Software in Medical Devices, a blog by MD101 Consulting

To content | To menu | To search


ISO/DIS 13485:2014 strengthens requirements about software - Part 2

Continuing with ISO/DIS 13485:2014, after having made an overview of software-related changes in the last article, let's focus on the new clause #4.1.6.

New clause 4.1.6

The clause says:
The organization shall document procedures for the validation of the application of computer software used in the quality management system, including production and service provision.

That's brand new and could require a lot of man-hours in companies where the QMS relies on computerized system and produces lots of electronic documents and records.
That's however not so new for companies, which already implement 21.CFR regulation (see below).

The clause 4.1.6 continues with:
Such software applications shall be validated for their intended use prior to initial use, and after any changes to such software and/or its application. Records of such activities shall be maintained.

OK, that's logical. If we want to validate software, we need to validate them according to established criteria (the topmost one is the intended use), we need to revalidate when something has changed, and we need to record the validation results to prove that it was done.

The clause 4.1.6 ends with:
For each application of computer software used in the quality management system, the organization shall determine and justify the specific approach and the level of effort to be applied for software validation activities based on the risk associated with the use of the software

Pfew! We can choose our own approach and fine-tune the level of effort demanded by validation! But it shall be done according to the results of risk assessment.

My two comments (my two cents):

Comment 1: what kind of risk

Validation is based on risk assessment, high risk = heavy validation, low risk = light validation.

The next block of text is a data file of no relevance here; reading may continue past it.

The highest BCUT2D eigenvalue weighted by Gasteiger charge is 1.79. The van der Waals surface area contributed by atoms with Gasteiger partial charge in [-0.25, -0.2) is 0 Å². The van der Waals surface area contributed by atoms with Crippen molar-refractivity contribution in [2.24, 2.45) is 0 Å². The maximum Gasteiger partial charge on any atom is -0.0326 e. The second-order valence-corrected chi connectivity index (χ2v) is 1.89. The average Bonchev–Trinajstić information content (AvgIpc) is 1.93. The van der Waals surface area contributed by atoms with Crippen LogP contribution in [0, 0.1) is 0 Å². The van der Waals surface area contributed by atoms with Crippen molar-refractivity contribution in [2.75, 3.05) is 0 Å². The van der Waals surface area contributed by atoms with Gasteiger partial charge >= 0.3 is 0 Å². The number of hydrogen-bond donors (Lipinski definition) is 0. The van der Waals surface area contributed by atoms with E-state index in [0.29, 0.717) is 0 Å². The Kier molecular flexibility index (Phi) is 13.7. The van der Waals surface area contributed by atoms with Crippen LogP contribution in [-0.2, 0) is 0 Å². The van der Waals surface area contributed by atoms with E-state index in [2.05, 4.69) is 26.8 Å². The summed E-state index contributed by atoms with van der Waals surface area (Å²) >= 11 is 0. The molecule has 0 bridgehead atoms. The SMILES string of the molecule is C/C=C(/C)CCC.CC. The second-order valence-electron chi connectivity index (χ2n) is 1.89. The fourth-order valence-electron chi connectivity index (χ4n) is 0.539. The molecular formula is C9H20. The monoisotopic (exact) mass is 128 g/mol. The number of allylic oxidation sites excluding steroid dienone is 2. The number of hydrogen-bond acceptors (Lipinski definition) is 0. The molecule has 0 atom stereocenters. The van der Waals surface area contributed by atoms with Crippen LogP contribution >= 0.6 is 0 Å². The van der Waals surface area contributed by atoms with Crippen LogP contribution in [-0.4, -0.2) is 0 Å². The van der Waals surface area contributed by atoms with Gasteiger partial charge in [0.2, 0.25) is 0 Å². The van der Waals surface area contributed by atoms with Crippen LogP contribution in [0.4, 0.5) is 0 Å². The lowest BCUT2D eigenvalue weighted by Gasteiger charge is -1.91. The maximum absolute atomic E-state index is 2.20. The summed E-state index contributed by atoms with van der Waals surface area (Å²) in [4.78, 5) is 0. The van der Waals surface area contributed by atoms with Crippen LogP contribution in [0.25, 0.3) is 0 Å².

But what kind of risk assessment?
In the definitions section, we find the definition of risk and risk management, which both refer to ISO 14971. We can assume that the required risk management method is ISO 14971. However, there is no reference to ISO 14971 in clause 4.1.6, contrary to some other clauses dealing with risks elsewhere in the standard.
And what kind of risks should be assessed? Probably those, for which the root cause is a QMS software failure.
Knowing by experience how people don't feel at ease with software-related risks, I bet this risk assessment is going to burn a lot of man-hours in quality departments!

Comment 2: the least burdensome approach

I like this expression: least burdensome approach, because this is exactly what everybody is going to do. Translated in pragmatic words: everybody is going to do as little as possible to get through the validation.
This is the corollary of comment 1, if something is hard to achieve, I'd rather try not doing it. For example:

  • A manufacturer which uses simple excel sheets (no formulas) to record CAPA could argue that there is very low risk of software failure, and as a consequence won't validate the sheets,
  • Another, which uses an access database since 10 years without problems could argue that there is no need to validate something with a long history of use,
  • A third one, which bought a license of a QMS management software could argue that the validation was done by the supplier management process.

These three examples could be adequate in some cases, and not adequate in others.

And 21 CFR?

To some extent, the new 4.1.6 clause is made to have ISO 13485 more in line with requirements of US 21.CFR regulation. More precisely, 21.CFR.870 (i):
When computers or automated data processing systems are used as part of production or the quality system, the manufacturer shall validate computer software for its intended use according to an established protocol.
I put in bold or the quality system, hence software used in the production processes are already addressed by clause 7.5.2 of ISO 13485:2003. So software in quality systems, addressed by 21.CFR.870, are covered by the new clause 4.1.6.

Therefore manufacturers, which already apply 21.CFR regulations, won't be surprised by clause 4.1.6.

Conclusion

A lot of work is required to bring an existing and well automated QMS in line with the new clause 4.1.6. But if it's done in the frame of a regulatory strategy, it's worth the effort.
Thus it makes the QMS more ready to the changes in regulations (for example expected in Europe) and more in line with 21.CFR requirements about software validation.



Add a comment

Comments can be formatted using a simple wiki syntax.

This post's comments feed